Got My Valentine Right Here


A pair of aardvarks (Orycteropus afar) dozing together under an observational red light at the Philadelphia Zoo.  Aardvarks are sexually monomorphic, making them particularly difficult to sex (Parys 2012); however, the pair seen here are Sunshine (female) and AJ (male)*.  Image credit: Philadelphia Zoo / Curious Sengi.

To be honest, there is not much known about the love-life of aardvarks.

These animals are solitary for most of the year, until the rainy season floods out their haunts in the grasslands and forces them to retreat to higher ground.  This concentration of the population into a smaller area might initiate some aardvark love, as observers have noted male-female pairs “gambolling” and entering burrows together during this time.  However it may work, baby aardvarks appear about seven months later.

Aardvarks dig out sleeping holes with their powerful claws.  These chambers are usually just a little larger than the size of the body and the animals sleep curled up, snout covered by tail and hindfeet (Kingdon 1971).  Squeezing in two aardvarks into a single sleeping hole is a bit tight, but their predilection for snoozing snoot to foot is pretty darn cute!


Image credit: Sebastien Millon via DeviantArt.

* A sad note:  AJ the aardvark recently died at the Philadelphia Zoo in January 2017.  Read about it here.


Kingdon, Jonathan.  1971.  East African Mammals:  An Atlas of Evolution in Africa, Volume I.  London:  Academic Press.

Parys, Astrid et al.  2012.  “Newcomers enrich the European zoo aardvark population.”  Afrotherian Conservation 9:  2 – 5.


Darwin’s Birthday Albums


Not a birthday album, but an album of family pictures on display at Darwin’s Down House estate.  Image credit: English Heritage Blog.

The celebration of Charles Darwin’s birthday (aka Darwin Day) has become an international event in recent years.  But how did people celebrate Darwin’s birthday during his lifetime?

When Darwin turned sixty-eight years old in 1877, he received two large parcels in the mail.  One was from Germany, a luxuriously-bound album containing the photographs and signatures of 154 German scientists and naturalists.  The second parcel was another photographic album of admirers, this time from the Netherlands (Darwin 1877; Browne 2002).  Darwin wrote back graciously to Professor A. van Bemmelen, who organized the effort:

SIR,—I received yesterday the magnificent present of the album, together with your letter. I hope that you will endeavour to find some means to express to the two hundred and seventeen distinguished observers and lovers of natural science, who have sent me their photographs, my gratitude for their extreme kindness. I feel deeply gratified by this gift, and I do not think that any testimonial more honourable to me could have been imagined. I am well aware that my books could never have been written, and would not have made any impression on the public mind, had not an immense amount of material been collected by a long series of admirable observers; and it is to them that honour is chiefly due. I suppose that every worker at science occasionally feels depressed, and doubts whether what he has published has been worth the labour which it has cost him, but for the few remaining years of my life, whenever I want cheering, I will look at the portraits of my distinguished co-workers in the field of science, and remember their generous sympathy. When I die, the album will be a most precious bequest to my children. I must further express my obligation for the very interesting history contained in your letter of the progress of opinion in the Netherlands, with respect to Evolution, the whole of which is quite new to me. I must again thank all my kind friends, from my heart, for their ever-memorable testimonial, and I remain, Sir,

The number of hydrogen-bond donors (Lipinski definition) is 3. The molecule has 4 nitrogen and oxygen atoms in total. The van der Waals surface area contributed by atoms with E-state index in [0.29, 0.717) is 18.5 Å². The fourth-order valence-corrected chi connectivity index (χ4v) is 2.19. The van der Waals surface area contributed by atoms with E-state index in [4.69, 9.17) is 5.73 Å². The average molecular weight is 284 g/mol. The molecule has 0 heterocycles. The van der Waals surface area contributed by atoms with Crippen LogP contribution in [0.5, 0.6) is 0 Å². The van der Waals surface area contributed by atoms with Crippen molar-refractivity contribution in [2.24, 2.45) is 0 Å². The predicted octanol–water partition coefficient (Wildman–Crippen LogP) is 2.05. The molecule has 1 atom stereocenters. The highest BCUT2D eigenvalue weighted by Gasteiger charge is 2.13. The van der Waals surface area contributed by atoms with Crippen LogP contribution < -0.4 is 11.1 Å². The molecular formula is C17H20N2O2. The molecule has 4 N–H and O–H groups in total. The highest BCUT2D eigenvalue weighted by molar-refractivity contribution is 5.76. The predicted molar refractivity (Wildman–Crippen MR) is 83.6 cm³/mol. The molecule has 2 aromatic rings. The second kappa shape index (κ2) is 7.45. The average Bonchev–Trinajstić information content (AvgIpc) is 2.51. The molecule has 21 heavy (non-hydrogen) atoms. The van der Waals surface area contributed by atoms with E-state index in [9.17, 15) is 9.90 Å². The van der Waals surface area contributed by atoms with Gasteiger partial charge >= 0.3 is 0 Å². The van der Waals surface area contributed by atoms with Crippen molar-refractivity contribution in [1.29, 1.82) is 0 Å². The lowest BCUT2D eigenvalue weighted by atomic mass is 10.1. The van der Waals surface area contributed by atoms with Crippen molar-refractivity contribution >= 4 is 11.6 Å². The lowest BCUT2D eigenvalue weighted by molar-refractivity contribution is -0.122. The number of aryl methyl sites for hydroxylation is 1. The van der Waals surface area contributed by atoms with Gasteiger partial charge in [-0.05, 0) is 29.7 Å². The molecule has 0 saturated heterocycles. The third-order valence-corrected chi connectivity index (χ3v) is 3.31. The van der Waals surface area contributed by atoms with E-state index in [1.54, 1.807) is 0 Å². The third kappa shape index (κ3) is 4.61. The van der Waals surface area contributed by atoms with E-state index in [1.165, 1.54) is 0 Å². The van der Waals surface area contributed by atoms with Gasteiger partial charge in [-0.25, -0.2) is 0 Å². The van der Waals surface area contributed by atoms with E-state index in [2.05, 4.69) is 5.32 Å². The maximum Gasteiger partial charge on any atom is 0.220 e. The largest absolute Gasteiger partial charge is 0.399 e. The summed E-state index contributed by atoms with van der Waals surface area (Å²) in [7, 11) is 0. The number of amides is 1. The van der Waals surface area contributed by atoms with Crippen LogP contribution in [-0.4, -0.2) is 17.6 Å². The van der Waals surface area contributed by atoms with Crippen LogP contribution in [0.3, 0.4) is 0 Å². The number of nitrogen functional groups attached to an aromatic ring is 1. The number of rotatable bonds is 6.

Your obliged and grateful servant,


At this point in his career, Darwin had already published his major works:  The Voyage of the Beagle (1839), On the Origin of Species (1859), The Descent of Man (1871), and The Expression of the Emotions in Man and Animals (1872).  He was very much in the public eye, whether as a hero of science or as the villain set on destroying the cozy blinders of Victorian religious faith.  As a man who treasured quietude and harmony, the rancor raised by his theory of evolution by natural selection was deeply distressing.  I do not believe that Darwin’s letter to van Bemmelen expresses any sort of false modesty, but a true gratitude, both for kindness and the international effort necessary for advancing science.  Even Darwin’s wife, Emma, wrote of the arrival of the gift from the Netherlands:

. . . .yesterday arrived a most gorgeous purple velvet & silver Dutch album of the same sort with 219 portraits — some of youths, some girls & some fat women, I suppose any one who subscribed.  However it shews a v. different state of feeling about him.  You wd. not get boys & fat women in England to subscribe & send him their photos as a mark of respect (quoted from Browne 2002).

An international community of scientists, naturalists, and enthusiasts have continued to commemorate Darwin’s birthday, even after his death in 1882.  The Darwin Day movement began in the United States in the early 2000’s, quickly blossoming into coordinated events celebrating Darwin, evolution, and science education (Wikipedia 2016).

So let’s pick up our glasses and toast to the man, Charles Darwin!


Image credit: Ainsley Seago at


Browne, Janet.  2002.  Charles Darwin:  The Power of Place.  New York, NY:  Alfred A. Knopf.

Darwin, Charles.  1887.  The life and letters of Charles Darwin, including an autobiographical chapter, Volume 3.  Francis Darwin, ed.  London:  John Murray.

Wikipedia contributors.  “Darwin Day.”  Wikipedia, the Free Encyclopedia.  Wikipedia, The Free Encyclopedia, 26 December 2016.  Accessed 12 February 2017.